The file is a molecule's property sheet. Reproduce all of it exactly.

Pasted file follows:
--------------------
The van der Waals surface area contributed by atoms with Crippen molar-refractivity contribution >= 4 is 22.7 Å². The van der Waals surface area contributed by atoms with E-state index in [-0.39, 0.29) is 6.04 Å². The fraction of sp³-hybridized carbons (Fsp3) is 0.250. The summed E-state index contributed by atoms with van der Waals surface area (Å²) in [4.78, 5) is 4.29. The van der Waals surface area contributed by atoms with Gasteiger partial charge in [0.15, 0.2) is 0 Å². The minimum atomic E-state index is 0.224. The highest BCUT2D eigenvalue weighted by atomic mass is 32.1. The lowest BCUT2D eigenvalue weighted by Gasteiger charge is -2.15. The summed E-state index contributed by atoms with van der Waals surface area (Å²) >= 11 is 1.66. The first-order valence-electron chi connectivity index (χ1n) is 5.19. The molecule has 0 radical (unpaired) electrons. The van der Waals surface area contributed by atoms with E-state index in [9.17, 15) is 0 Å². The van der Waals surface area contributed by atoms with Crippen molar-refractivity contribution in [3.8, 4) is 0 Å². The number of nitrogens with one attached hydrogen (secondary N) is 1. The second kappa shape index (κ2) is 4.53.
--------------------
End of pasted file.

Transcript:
The van der Waals surface area contributed by atoms with Crippen molar-refractivity contribution >= 4 is 22.7 Å². The van der Waals surface area contributed by atoms with E-state index in [-0.39, 0.29) is 6.04 Å². The fraction of sp³-hybridized carbons (Fsp3) is 0.250. The summed E-state index contributed by atoms with van der Waals surface area (Å²) in [4.78, 5) is 4.29. The van der Waals surface area contributed by atoms with Gasteiger partial charge in [0.15, 0.2) is 0 Å². The minimum atomic E-state index is 0.224. The highest BCUT2D eigenvalue weighted by atomic mass is 32.1. The lowest BCUT2D eigenvalue weighted by Gasteiger charge is -2.15. The summed E-state index contributed by atoms with van der Waals surface area (Å²) >= 11 is 1.66. The first-order valence-electron chi connectivity index (χ1n) is 5.19. The molecule has 0 radical (unpaired) electrons. The van der Waals surface area contributed by atoms with E-state index in [9.17, 15) is 0 Å². The van der Waals surface area contributed by atoms with Crippen molar-refractivity contribution in [3.8, 4) is 0 Å². The number of nitrogens with one attached hydrogen (secondary N) is 1. The second kappa shape index (κ2) is 4.53.